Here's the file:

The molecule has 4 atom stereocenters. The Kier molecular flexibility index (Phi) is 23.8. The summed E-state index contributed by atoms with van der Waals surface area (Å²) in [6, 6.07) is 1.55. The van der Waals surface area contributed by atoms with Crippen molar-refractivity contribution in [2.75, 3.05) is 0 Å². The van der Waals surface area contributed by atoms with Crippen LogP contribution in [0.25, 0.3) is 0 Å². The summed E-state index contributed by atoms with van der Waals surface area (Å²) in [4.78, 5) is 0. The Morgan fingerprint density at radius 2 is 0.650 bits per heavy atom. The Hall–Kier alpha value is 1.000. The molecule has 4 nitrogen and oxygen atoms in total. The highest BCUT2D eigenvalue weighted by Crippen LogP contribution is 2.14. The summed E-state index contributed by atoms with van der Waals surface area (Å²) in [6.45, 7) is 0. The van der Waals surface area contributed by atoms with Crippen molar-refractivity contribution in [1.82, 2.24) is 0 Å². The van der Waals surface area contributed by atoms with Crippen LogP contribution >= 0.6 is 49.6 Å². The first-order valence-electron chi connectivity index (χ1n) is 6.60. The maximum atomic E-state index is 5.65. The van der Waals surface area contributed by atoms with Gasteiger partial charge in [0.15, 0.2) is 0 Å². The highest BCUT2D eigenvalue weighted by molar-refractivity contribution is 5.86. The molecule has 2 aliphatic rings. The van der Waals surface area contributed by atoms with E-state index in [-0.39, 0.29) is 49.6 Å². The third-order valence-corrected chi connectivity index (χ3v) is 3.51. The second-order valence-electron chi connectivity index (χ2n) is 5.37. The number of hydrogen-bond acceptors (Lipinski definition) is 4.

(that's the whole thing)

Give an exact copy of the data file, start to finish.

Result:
The molecule has 4 atom stereocenters. The Kier molecular flexibility index (Phi) is 23.8. The summed E-state index contributed by atoms with van der Waals surface area (Å²) in [6, 6.07) is 1.55. The van der Waals surface area contributed by atoms with Crippen molar-refractivity contribution in [2.75, 3.05) is 0 Å². The van der Waals surface area contributed by atoms with Crippen LogP contribution in [0.25, 0.3) is 0 Å². The summed E-state index contributed by atoms with van der Waals surface area (Å²) in [4.78, 5) is 0. The Morgan fingerprint density at radius 2 is 0.650 bits per heavy atom. The Hall–Kier alpha value is 1.000. The molecule has 4 nitrogen and oxygen atoms in total. The highest BCUT2D eigenvalue weighted by Crippen LogP contribution is 2.14. The summed E-state index contributed by atoms with van der Waals surface area (Å²) in [6.45, 7) is 0. The van der Waals surface area contributed by atoms with Crippen molar-refractivity contribution in [1.82, 2.24) is 0 Å². The van der Waals surface area contributed by atoms with Crippen LogP contribution >= 0.6 is 49.6 Å². The first-order valence-electron chi connectivity index (χ1n) is 6.60. The maximum atomic E-state index is 5.65. The van der Waals surface area contributed by atoms with Gasteiger partial charge in [0.15, 0.2) is 0 Å². The highest BCUT2D eigenvalue weighted by molar-refractivity contribution is 5.86. The molecule has 2 aliphatic rings. The van der Waals surface area contributed by atoms with E-state index in [-0.39, 0.29) is 49.6 Å². The third-order valence-corrected chi connectivity index (χ3v) is 3.51. The second-order valence-electron chi connectivity index (χ2n) is 5.37. The number of hydrogen-bond acceptors (Lipinski definition) is 4.